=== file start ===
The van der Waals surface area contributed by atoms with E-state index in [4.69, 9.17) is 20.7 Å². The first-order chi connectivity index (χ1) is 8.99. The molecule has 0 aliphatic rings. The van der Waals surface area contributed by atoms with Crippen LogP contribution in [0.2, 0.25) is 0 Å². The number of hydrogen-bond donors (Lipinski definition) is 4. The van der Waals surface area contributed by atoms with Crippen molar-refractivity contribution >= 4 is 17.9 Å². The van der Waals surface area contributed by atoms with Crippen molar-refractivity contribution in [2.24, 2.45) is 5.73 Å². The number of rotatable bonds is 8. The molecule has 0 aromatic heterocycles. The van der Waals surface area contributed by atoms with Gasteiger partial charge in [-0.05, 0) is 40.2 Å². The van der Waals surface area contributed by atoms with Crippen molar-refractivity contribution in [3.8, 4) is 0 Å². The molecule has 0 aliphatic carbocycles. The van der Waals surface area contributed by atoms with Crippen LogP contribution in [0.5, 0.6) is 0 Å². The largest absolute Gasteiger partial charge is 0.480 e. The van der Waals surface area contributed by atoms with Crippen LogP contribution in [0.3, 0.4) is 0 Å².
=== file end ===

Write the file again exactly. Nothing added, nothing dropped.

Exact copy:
The van der Waals surface area contributed by atoms with E-state index in [4.69, 9.17) is 20.7 Å². The first-order chi connectivity index (χ1) is 8.99. The molecule has 0 aliphatic rings. The van der Waals surface area contributed by atoms with Crippen LogP contribution in [0.2, 0.25) is 0 Å². The number of hydrogen-bond donors (Lipinski definition) is 4. The van der Waals surface area contributed by atoms with Crippen molar-refractivity contribution >= 4 is 17.9 Å². The van der Waals surface area contributed by atoms with Crippen molar-refractivity contribution in [2.24, 2.45) is 5.73 Å². The number of rotatable bonds is 8. The molecule has 0 aromatic heterocycles. The van der Waals surface area contributed by atoms with Gasteiger partial charge in [-0.05, 0) is 40.2 Å². The van der Waals surface area contributed by atoms with Crippen molar-refractivity contribution in [3.8, 4) is 0 Å². The molecule has 0 aliphatic carbocycles. The van der Waals surface area contributed by atoms with Crippen LogP contribution in [0.5, 0.6) is 0 Å². The largest absolute Gasteiger partial charge is 0.480 e. The van der Waals surface area contributed by atoms with Crippen LogP contribution in [0.3, 0.4) is 0 Å².